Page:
John 10:1-10
The story of the Good Shepherd is well known. But because there is a Good Shepherd, does that imply that there is also a bad Shepherd? And what would that kind of Shepherd look like?
I would guess that most of us would immediately think of the devil. But to paint a bad Shepherd only in the category of the devil would be a mistake. There are a lot of other ways, and a lot of other things, that make someone a bad Shepherd.
I am not inclined to revisit all of the tragedies of recent decades. We know the stories, and how horrific they have been to the flock of Jesus. Those shepherds have their own reckoning that will come when they stand before the Good Shepherd. But I do want to say, without a doubt, there will be a reckoning. (Pause)
Because this will be, God willing, the last weekend I will have to do this type of Mass that is without a congregation, my mind turns to simple questions. How faithful have I been to the mission of the Good Shepherd? Have I been willing to listen to what he wants to say? Have I been listening to what he is telling me about my own life?
These have been difficult times, and while these seem like easy questions, they are far from simple. They carry the weight of my responsibility as a priest. There seem to be many of my brother priests, not most – but many, who struggle with these same types of questions.
A number of my brother priests that I have spoken with lately have commented how hard it has been to fulfill the mission that we have been given in these days. It is not just because of scandals. It is not just because of the pandemic. It is more about how many of our brothers and sisters in Christ seem to want to wander away from the flock of Jesus. This wandering away pains the heart of any good priest.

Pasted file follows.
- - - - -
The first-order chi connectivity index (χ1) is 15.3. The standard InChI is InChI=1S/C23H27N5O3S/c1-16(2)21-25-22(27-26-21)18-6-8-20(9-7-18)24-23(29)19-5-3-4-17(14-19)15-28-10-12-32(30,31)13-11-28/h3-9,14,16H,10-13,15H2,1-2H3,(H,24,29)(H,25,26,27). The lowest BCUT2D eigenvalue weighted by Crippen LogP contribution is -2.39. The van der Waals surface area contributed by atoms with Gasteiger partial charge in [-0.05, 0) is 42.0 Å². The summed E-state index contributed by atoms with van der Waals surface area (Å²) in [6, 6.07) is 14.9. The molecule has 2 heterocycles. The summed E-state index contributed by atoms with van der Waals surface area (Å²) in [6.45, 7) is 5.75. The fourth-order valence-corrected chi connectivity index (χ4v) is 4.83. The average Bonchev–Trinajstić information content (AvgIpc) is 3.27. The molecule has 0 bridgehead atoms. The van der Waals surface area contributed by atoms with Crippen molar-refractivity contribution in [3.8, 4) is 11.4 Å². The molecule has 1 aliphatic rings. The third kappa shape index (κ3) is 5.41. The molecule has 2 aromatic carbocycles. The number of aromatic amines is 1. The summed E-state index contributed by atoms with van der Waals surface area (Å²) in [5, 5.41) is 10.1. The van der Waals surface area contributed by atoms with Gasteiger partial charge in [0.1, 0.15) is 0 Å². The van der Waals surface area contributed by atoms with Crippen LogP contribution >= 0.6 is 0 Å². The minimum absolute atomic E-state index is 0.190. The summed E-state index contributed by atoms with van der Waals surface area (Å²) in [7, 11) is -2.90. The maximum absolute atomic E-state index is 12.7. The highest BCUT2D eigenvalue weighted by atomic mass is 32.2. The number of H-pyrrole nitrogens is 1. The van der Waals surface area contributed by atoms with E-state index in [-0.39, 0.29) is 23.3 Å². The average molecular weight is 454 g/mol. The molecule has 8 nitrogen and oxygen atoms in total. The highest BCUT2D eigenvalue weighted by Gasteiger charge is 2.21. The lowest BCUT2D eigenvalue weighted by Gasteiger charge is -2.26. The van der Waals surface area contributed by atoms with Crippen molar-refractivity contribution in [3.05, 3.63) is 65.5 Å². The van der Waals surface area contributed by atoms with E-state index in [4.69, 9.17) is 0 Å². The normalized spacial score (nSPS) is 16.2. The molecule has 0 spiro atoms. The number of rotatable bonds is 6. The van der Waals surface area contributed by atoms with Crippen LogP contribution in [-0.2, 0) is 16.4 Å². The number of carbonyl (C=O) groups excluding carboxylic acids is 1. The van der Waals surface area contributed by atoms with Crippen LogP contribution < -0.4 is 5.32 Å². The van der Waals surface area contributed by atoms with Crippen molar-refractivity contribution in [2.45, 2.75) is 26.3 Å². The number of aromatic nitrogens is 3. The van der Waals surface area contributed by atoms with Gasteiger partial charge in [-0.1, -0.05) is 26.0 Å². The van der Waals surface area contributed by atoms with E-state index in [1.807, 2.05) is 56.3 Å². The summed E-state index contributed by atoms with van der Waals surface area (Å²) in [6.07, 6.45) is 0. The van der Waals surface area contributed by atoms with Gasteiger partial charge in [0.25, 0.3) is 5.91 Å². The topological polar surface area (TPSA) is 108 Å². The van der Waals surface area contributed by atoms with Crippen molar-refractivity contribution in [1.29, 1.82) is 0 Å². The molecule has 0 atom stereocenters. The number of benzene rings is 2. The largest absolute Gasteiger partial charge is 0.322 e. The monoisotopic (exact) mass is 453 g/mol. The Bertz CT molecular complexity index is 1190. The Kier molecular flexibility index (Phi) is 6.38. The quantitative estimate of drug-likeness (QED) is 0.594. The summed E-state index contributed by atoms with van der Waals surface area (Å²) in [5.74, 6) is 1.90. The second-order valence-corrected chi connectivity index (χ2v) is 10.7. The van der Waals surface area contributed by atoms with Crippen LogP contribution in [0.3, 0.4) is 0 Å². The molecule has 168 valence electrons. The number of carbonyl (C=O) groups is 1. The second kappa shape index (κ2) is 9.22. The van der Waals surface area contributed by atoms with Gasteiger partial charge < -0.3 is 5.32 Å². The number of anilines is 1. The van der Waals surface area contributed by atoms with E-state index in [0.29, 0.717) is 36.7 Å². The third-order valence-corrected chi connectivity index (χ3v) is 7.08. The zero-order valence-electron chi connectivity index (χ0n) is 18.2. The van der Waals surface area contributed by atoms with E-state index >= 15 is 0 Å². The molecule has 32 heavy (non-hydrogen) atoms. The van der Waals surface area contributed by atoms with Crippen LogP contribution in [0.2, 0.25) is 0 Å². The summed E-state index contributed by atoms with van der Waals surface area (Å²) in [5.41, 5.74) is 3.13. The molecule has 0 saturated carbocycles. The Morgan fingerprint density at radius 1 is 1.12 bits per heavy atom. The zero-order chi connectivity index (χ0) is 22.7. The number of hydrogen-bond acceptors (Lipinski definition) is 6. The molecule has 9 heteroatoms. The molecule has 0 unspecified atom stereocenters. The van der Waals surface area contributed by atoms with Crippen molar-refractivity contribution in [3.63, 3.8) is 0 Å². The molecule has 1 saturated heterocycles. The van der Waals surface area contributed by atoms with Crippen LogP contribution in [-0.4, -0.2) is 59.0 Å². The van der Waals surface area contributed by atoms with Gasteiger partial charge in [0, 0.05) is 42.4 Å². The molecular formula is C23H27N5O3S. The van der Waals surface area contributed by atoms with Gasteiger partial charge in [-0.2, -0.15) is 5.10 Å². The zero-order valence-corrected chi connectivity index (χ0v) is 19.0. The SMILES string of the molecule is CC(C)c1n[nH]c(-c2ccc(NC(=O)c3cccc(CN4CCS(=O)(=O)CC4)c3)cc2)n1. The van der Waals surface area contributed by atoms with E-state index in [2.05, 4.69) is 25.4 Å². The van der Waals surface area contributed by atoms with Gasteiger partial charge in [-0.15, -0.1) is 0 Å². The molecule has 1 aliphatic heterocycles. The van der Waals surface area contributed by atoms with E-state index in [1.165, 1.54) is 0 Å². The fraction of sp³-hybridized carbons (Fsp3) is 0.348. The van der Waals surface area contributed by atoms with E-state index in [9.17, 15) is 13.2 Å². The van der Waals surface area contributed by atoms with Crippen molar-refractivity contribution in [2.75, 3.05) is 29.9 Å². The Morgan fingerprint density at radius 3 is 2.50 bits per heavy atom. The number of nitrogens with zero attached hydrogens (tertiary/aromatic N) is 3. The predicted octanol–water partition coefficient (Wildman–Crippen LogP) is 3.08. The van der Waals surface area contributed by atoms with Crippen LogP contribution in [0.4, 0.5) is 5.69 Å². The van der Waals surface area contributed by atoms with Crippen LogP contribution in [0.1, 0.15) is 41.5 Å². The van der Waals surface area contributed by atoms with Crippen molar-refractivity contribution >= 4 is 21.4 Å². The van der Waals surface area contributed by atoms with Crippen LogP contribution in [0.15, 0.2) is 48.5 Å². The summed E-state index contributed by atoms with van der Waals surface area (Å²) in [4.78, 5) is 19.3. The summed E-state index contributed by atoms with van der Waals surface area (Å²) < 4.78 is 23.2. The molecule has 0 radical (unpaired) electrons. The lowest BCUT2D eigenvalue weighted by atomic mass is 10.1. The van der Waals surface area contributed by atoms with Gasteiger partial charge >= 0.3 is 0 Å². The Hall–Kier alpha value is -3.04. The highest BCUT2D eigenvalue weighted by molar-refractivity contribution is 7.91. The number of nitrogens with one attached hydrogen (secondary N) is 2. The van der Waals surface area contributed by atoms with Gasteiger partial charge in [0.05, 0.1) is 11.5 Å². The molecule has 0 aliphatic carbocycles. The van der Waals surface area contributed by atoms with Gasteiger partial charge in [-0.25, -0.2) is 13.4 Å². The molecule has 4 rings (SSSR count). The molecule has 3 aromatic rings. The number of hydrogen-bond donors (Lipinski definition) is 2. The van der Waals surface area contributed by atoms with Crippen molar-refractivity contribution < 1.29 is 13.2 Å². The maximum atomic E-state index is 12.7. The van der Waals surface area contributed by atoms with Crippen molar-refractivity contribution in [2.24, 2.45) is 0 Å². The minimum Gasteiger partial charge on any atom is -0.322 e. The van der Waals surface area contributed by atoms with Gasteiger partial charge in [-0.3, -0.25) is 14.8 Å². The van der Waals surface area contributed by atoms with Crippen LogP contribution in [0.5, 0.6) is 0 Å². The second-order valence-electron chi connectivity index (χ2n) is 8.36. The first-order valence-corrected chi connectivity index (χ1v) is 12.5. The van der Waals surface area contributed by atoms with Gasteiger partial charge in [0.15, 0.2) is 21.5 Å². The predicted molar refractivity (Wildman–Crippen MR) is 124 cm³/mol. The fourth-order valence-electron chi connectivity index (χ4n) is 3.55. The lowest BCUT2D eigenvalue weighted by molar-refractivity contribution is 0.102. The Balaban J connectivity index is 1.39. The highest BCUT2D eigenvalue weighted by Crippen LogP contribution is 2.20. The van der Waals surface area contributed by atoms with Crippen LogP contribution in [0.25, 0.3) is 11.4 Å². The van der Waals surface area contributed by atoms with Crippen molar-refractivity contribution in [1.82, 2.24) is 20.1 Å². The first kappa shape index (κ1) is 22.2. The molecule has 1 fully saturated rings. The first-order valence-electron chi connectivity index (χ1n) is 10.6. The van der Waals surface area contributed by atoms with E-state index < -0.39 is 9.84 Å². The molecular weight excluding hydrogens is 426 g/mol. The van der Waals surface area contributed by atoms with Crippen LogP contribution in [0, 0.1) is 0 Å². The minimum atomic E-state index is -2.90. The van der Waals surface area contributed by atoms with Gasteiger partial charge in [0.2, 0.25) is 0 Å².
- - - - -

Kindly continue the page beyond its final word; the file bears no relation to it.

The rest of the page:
I want to quote Saint Augustine: “I, seeking to enter in among you, that is, into your heart, preach Christ: if I were to preach other than that, I should be trying to enter by some other way. Through Christ I enter in, not to your houses but to your hearts. Through him I enter and you have willingly heard me speak of him. Why? Because you are Christ’s sheep and you have been purchased with Christ’s blood” (In Ioann. Evang., 47, 2–3). He was a shepherd, a bishop, who understood and took seriously the responsibility he had before Christ.
Jesus uses the image of sheep, and the sheep pen – one very familiar to his listeners – to teach them a divine truth: since there are strange voices around, we need to know the voice of Christ. It is the responsibility of the Pope, the bishops, the deacons, my brother priests, and me to be that true voice of Christ in our world today.
Just before this section of John’s Gospel, Jesus heals the blind man. At the end of that story, he talks about the blind guides that are, or were, in charge of the faith of the Jewish people in his day. He has some very harsh words for them, words that are applicable to any priest who fails to pay attention to them. Then John starts in on the story of the Good Shepherd. It would be a mistake to separate the two issues.
Jesus’ reproach of those who were blocking the ability of the people to accept him – then, and now – approaches a condemnation. I do not think that is too strong of a word.
In today’s church, we need leaders who are able to speak the truth about Christ in such a way that there is no compromise of the truth, but is an invitation to join the truth, and pursue eternity.
The biggest problem with that, in my estimation, is that so much of our society does not even want to think about eternity. There is so much of our society that seems to only think of “today,” or “what is in it for me?”
There is only one voice that is worthy to listen to. That is the voice of the Good Shepherd. We all need to listen for that voice. It is easy to hear, but like the lost sheep, we do not always listen. And there is a difference between hearing and listening.
Listen. Jesus is calling, singing a song that we learned at our baptism, when we were made a member of his flock. Listen. Jesus healed the blind, he opened the ears of the deaf, he raised people from the dead. In this Easter season, he wants to do the same to you. He wants to make you a strong and healthy member of his flock.
What do I think he wants of me? To be a good voice for the sake of his flock in these parishes. I pray that I will always be able to listen, not just hear, but listen to the voice of the master, to the voice of the Good Shepherd. And… He wants the same from you. Amen.